Early in the pandemic, many hospitals tried to meet higher patient demand by acquiring as much equipment as possible. Now, the challenge is how to effectively manage, utilize, service and store this equipment to ensure it is readily available for emergent events.
In the early stages of the pandemic, serious gaps in our traditional healthcare supply chain network emerged. But is COVID-19 an outlier, or do we need to fundamentally change how we access and manage medical equipment and other essential supplies?
CMMS systems not only help track maintenance and repair activity, they can also serve as the ‘source of truth’ to provide HTM teams with key data needed to build a prioritized 3 to 5-year equipment replacement plan.
As we kick off a new decade, healthcare organizations will increasingly face new challenges co-mingled with previous concerns, and the way issues are dealt with will set the precedent for years to come. Here are three trends impacting care facilities in the U.S.
As the year comes to an end, most attention shifts to what’s next: trends, predictions, expectations and challenges. But before we look ahead to 2020, we’re taking a look back at some of the biggest news from 2019. Here are five to keep in mind as you start a new year working in healthcare.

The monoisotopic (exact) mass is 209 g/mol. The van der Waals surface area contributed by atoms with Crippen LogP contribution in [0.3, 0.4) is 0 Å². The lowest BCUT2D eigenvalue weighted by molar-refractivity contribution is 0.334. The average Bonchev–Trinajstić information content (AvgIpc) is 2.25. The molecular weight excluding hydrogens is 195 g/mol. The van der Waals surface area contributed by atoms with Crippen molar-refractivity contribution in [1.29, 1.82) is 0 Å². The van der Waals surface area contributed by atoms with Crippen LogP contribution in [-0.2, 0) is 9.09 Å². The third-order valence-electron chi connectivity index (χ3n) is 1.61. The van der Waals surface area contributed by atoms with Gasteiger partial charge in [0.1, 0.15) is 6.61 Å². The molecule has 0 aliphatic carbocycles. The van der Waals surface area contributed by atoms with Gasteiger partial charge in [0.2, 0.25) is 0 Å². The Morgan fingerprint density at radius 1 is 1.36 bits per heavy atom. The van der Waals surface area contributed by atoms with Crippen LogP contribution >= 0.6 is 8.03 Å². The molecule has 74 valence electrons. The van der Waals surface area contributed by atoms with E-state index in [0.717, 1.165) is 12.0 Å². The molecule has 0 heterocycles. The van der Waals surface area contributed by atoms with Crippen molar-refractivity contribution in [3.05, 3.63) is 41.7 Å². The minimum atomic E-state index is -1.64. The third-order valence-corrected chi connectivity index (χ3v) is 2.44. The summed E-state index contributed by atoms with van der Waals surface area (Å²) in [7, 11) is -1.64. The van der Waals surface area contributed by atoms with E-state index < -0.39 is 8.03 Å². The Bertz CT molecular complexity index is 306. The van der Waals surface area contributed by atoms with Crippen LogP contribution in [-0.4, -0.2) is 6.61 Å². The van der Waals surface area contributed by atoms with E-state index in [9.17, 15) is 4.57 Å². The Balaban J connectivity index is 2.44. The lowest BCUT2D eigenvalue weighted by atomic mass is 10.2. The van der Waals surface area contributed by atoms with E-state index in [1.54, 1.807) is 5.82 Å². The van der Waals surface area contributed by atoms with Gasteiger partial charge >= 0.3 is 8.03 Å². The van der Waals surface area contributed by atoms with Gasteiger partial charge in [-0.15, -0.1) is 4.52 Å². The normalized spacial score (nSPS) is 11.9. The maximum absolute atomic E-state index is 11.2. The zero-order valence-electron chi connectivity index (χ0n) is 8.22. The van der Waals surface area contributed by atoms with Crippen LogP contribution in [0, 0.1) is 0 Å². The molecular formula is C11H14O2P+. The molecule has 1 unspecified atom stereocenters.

Technology is rapidly changing within hospitals and other healthcare facilities. Time among HTM teams is at a premium, making it difficult to prioritize new technology assessments. Here are 3 technologies worth examining.
There isn’t a single solution or a quick fix to solving complex bariatric patient issues, but the equipment that is used to care for the bariatric population can play a big role in protecting both patients and caregivers. Here are four tips.
Without enough hospital-owned medical equipment, rental costs can skyrocket and risk delaying patient care. Too much and you pay for it with acquisition and maintenance costs, and you still end up with needless rental expenses. Here’s what “good” rental looks like.
HAPIs can start forming within 2.5 hours for the most critical patients. The time between when a high-risk patient is admitted to a hospital and when they are placed on a therapy bed and surface is critical to reducing adverse events, such as falls and pressure injuries.
Are the increased costs and risk across a healthcare organization, including patients and staff, worth a cent saved on a line item basis? The answer should always be no – but that’s not always the case. Part 4 of a 4-part series exploring the gaps surrounding medical equipment quality.